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Partial fractions

  1. Oct 11, 2009 #1

    [tex]
    \int \frac{x^3+6x^2+3x+16}{x^3+4x} dx
    [/tex]


    [tex]
    \int \frac{x^3+6x^2+3x+16}{x(x^2+4)} dx
    [/tex]


    [tex]
    \frac{x^3+6x^2+3x+16}{x(x^2+4)}=\frac{A}{x}+\frac{Bx+C}{x^2+4}
    [/tex]


    [tex]
    x^3+6x^2+3x+16=A(x^2+4)+(Bx+C)x
    [/tex]


    [tex]
    x^3+6x^2+3x+16=Ax^2+4A+Bx^2+Cx
    [/tex]
    comparing coefficients..

    [tex]
    A+B=6 , C=3 , A=4, B=2
    [/tex]


    [tex]
    \int \frac{4}{x}+\frac{2x+3}{x^2+4} dx
    [/tex]


    [tex]
    \int \frac{4}{x}+\frac{2x}{x^2+4} +\frac{3}{x^2+4}dx
    [/tex]


    [tex]
    4ln|x|+ln|x^2+4|+\frac{3}{2}arctan(x/2)+G

    [/tex]
     
  2. jcsd
  3. Oct 11, 2009 #2

    Mark44

    Staff: Mentor

    For this to work for all values of x -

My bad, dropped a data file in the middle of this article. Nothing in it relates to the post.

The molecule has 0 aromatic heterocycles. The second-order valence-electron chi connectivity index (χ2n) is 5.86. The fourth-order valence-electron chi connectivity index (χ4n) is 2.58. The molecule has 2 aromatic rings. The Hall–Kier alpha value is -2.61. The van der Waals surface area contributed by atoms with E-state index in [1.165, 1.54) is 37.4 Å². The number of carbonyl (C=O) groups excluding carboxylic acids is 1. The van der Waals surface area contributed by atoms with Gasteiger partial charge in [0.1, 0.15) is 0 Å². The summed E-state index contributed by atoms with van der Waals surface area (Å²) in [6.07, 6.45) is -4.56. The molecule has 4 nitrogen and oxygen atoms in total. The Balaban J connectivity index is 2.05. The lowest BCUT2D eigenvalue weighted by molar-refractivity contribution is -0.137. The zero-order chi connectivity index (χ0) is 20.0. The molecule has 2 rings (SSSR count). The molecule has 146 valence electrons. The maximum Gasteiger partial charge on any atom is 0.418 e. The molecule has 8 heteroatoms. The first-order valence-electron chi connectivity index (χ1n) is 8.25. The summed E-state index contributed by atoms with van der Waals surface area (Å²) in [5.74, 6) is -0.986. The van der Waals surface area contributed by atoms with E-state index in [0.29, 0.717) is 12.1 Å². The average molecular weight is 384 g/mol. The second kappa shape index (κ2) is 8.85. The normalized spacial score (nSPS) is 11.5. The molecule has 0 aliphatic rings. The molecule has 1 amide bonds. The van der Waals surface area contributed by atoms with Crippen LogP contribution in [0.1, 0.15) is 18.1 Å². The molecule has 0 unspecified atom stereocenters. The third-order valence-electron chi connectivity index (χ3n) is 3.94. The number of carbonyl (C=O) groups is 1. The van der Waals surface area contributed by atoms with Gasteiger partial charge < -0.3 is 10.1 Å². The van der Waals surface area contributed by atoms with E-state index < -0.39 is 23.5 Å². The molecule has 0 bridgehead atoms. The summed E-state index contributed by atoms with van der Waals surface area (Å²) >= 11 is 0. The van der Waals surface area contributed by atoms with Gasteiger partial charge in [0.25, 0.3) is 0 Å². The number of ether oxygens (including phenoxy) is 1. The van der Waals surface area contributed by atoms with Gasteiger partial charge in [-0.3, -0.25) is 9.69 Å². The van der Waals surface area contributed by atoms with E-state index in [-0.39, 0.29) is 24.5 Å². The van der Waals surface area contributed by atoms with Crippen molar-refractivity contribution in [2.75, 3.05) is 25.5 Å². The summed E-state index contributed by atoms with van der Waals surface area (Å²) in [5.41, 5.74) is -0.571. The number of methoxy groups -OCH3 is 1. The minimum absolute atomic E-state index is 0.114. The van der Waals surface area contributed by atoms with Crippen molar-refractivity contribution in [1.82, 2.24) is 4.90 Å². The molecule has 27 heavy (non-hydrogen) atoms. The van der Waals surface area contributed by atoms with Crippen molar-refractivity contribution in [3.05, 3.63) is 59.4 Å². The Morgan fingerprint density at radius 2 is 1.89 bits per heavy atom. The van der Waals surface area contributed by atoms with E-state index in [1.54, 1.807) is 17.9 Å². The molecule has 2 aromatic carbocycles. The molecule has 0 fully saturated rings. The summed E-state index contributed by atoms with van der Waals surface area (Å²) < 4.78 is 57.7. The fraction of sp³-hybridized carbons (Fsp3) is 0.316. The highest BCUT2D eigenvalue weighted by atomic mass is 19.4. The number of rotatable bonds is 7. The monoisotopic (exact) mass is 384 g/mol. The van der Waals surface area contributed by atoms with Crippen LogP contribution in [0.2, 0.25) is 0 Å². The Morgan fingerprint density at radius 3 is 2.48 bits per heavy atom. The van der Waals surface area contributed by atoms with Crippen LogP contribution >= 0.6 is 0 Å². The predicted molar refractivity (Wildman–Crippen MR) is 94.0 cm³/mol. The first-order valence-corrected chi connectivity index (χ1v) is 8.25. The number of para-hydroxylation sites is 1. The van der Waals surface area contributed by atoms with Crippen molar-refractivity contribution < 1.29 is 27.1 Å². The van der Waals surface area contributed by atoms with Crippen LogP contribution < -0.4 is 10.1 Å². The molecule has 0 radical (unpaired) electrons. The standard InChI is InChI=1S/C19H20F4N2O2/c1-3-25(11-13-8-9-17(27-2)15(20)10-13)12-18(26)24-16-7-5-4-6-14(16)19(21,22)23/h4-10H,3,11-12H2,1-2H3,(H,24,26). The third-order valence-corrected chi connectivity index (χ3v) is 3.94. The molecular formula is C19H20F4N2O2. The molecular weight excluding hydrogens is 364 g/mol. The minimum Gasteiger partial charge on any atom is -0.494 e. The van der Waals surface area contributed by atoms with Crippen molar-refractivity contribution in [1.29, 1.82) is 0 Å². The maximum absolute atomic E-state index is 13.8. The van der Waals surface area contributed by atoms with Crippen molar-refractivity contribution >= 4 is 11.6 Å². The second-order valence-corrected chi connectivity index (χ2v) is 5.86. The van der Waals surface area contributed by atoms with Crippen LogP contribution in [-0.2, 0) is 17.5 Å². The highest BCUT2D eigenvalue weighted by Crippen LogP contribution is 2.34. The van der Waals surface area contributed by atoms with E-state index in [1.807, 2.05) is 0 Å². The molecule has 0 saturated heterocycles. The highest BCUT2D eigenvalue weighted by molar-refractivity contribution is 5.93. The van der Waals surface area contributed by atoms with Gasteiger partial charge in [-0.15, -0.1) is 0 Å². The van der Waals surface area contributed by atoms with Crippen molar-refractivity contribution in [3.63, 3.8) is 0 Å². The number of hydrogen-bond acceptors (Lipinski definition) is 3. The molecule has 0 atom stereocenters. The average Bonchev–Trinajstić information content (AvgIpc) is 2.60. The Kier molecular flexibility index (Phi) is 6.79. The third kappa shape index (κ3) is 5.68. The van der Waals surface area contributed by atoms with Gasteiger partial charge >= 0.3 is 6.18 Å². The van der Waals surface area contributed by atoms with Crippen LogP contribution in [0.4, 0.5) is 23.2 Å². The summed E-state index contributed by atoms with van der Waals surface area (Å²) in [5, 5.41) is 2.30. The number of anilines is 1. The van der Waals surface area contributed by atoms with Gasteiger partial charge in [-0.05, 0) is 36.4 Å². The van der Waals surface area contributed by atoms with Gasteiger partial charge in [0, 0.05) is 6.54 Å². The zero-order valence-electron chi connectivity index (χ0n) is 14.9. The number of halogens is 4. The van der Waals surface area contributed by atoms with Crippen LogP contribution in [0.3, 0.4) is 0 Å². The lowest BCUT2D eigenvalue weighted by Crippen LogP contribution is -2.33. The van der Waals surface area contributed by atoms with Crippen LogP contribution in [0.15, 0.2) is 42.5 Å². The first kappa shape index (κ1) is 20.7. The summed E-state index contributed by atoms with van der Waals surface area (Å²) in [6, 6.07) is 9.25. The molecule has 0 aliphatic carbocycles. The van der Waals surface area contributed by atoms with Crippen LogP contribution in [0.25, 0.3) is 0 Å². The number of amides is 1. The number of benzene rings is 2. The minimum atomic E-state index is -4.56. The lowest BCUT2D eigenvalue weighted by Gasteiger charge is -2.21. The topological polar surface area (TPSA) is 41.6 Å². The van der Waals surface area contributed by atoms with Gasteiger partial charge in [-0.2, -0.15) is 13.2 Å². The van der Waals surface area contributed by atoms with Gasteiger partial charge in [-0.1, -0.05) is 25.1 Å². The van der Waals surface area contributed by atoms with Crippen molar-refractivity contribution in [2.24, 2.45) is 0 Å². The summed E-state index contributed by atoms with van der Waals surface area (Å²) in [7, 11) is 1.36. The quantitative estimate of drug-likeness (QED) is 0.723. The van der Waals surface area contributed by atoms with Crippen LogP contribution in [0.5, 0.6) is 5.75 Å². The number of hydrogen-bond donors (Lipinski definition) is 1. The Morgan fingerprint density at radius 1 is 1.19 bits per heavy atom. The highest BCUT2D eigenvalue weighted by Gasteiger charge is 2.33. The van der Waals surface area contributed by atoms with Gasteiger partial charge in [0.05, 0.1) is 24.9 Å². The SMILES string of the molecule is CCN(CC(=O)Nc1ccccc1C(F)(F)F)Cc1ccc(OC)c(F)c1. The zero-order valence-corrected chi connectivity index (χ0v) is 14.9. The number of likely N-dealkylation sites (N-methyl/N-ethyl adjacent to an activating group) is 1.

[tex]x^3+6x^2+3x+16=Ax^2+4A+Bx^2+Cx[/tex]
    there has to be an x3 term on the right side as well, which there isn't.

    Before starting in with partial fractions decomposition, carry out the long division on your original integrand.

    [tex]\frac{x^3+6x^2+3x+16}{x^3+4x} ~=~ 1 + \frac{some~quadratic}{x^3+4x}[/tex]

    So [tex]\int \frac{x^3+6x^2+3x+16}{x^3+4x} dx~=~ \int 1 + \frac{some~quadratic}{x^3+4x} dx[/tex]
    Now, do partial fractions decomposition.
     
  4. Oct 11, 2009 #3
    Or instead of long division, rewrite the numerator so you have x3 + 4x in it so part of the numerator cancels with the denominator when you split it up.
     
  5. Oct 11, 2009 #4
    thank you for explaining that mark thats a very usefull bit of info my text fails to mention
     
  6. Oct 11, 2009 #5

    Mark44

    Staff: Mentor

    The thing to remember if you're going to use partial fractions when the degree of the numerator is >= degree of the denominator, carry out the division to get a numerator whose degree is < that of the denominator. In my reply, I show "some quadratic" in the numerator. That might or might not be correct. What is correct is that you'll get a polynomial of degree < 3.
     
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